There’s surely no other author of classic literature who’s weaved a greater spell over the comic creating community than Edgar Allen Poe. From several manic adaptations in the early Mad comics and more respectful versions in their horror companions, through the infatuation of Richard Corben to this collection of early 21st century British creators, that spell has been sustained for decades.

The appeal is that Poe’s obsessions, seen at the time as macabre and a reflection of his own fragile sanity, spawned both the genre of crime fiction and horror fiction. Laura Howell’s eloquent two page biography concluding this anthology delivers his final words as “Lord help my poor soul”, ending a life with as many horrific interludes as the work by which he’s best remembered.

Much of that is included here, but it’s pleasing to see lesser known adaptations and the flourishing of lesser known talent. They combine on ‘The Oval Portrait’, Natalie Sandells illustrating the tale of an obsessive attempt to capture someone’s essence in a single image. It follows the theme of the book in updating the stories to more modern times, in this case 1960s Hollywood.

There’s great artistic variation over the nine stories. This ranges from the jagged and drenched in black ink approach of Stuart Tipples on ‘The Raven’, John McCrea on ‘The Facts in the Case of Mr Valdemar’ and Shane Oakley’s interpretation of ‘The Fall of the House of Usher’ to the uncharacteristic photo-referenced greytone precision of Steve Pugh’s ‘The Pit and the Pendulum’. That’s recast by Jamie Delano in bleakly imaginative fashion as the narrative of a prisoner on death row. Poe would surely have approved.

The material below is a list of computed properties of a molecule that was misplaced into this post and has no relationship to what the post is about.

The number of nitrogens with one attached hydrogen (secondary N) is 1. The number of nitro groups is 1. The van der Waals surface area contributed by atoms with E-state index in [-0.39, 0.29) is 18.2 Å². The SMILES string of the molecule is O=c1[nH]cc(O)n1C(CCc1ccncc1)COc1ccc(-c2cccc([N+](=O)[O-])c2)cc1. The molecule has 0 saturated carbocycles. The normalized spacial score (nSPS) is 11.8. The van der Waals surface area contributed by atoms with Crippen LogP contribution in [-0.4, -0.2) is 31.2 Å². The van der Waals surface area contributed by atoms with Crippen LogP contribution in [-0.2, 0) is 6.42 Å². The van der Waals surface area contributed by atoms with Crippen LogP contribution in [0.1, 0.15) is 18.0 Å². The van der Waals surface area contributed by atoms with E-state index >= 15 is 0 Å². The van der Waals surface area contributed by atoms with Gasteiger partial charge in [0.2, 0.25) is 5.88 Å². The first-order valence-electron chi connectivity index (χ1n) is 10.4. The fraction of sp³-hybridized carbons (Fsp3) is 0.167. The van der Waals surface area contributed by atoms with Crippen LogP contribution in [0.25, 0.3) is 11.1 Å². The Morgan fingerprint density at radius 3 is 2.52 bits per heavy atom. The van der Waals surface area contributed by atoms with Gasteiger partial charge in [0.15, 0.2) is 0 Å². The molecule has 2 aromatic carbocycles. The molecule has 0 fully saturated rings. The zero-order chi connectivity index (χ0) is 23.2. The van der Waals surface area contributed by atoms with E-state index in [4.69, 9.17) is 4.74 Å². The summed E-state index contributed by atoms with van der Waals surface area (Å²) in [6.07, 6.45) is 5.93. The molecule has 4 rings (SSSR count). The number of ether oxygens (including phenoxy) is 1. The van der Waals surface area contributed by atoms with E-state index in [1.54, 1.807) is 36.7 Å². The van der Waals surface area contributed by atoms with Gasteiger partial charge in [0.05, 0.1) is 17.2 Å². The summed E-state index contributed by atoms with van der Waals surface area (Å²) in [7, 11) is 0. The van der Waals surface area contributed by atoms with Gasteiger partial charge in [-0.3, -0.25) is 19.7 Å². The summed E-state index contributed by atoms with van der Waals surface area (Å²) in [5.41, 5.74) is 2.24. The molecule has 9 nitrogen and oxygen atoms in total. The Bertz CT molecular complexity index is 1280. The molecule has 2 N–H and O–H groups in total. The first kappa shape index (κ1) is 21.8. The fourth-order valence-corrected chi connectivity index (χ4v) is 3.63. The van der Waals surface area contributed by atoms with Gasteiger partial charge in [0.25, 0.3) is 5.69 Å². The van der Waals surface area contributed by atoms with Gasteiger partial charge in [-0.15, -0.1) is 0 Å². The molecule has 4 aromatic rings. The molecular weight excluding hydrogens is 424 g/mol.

While the quality is high overall, it’s the work of Stickleback creative team Ian Edginton and D’Israeli that takes the gold medal. Their ‘Murders in the Rue Morgue’ is set in 29th century Paris. “Download a copy of the will, the husband’s personnel profile and death certificate”, commands this Auguste Dupont to a robotic assistant. Edginton adds a neat twist to the murderer, permitted by future technology, and D’Israeli supplies them with an unexpected pathos.

In other updatings Roderick Usher is now a secluded and deranged rock star, Leah Moore, John Reppion and James Fletcher’s ‘The Black Cat’ takes place in a travelling circus community, and the central character in ‘The Tell-Tale Heart’ (Jeremy Slater and Alice Duke, see sample page) is now a blind woman. Also imaginative is Adam Prosser and Erik Rangel setting much of ‘The Masque of Red Death’ at a comic convention, but it’s among the weakest of the material, reading like one of 2000AD’s space fillers.

Nevermore provides a fine primer to Poe, with his imagination allied to a greater accessibility for those put off by his formal prose. For others, of course, that’s integral to his appeal, and they may not view any kind of updating kindly.